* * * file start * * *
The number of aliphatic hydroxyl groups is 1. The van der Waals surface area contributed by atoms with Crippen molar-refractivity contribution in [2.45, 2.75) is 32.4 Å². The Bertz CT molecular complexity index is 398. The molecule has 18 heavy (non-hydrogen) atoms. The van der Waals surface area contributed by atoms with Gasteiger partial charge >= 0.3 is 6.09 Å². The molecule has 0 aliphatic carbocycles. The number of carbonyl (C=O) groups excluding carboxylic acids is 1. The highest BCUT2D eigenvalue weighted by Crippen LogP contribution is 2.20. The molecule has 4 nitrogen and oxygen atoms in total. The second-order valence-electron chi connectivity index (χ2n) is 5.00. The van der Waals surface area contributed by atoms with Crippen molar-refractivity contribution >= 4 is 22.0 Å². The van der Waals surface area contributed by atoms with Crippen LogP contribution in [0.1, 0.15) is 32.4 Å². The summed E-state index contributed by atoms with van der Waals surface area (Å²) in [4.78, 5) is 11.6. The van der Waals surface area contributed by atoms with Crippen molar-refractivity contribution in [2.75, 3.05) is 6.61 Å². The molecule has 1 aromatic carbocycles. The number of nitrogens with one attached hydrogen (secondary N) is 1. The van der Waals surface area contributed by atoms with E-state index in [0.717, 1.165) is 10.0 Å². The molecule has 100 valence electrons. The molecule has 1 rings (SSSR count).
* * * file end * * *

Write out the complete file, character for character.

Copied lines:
The number of aliphatic hydroxyl groups is 1. The van der Waals surface area contributed by atoms with Crippen molar-refractivity contribution in [2.45, 2.75) is 32.4 Å². The Bertz CT molecular complexity index is 398. The molecule has 18 heavy (non-hydrogen) atoms. The van der Waals surface area contributed by atoms with Gasteiger partial charge >= 0.3 is 6.09 Å². The molecule has 0 aliphatic carbocycles. The number of carbonyl (C=O) groups excluding carboxylic acids is 1. The highest BCUT2D eigenvalue weighted by Crippen LogP contribution is 2.20. The molecule has 4 nitrogen and oxygen atoms in total. The second-order valence-electron chi connectivity index (χ2n) is 5.00. The van der Waals surface area contributed by atoms with Crippen molar-refractivity contribution >= 4 is 22.0 Å². The van der Waals surface area contributed by atoms with Crippen LogP contribution in [0.1, 0.15) is 32.4 Å². The summed E-state index contributed by atoms with van der Waals surface area (Å²) in [4.78, 5) is 11.6. The van der Waals surface area contributed by atoms with Crippen molar-refractivity contribution in [2.75, 3.05) is 6.61 Å². The molecule has 1 aromatic carbocycles. The number of nitrogens with one attached hydrogen (secondary N) is 1. The van der Waals surface area contributed by atoms with E-state index in [0.717, 1.165) is 10.0 Å². The molecule has 100 valence electrons. The molecule has 1 rings (SSSR count).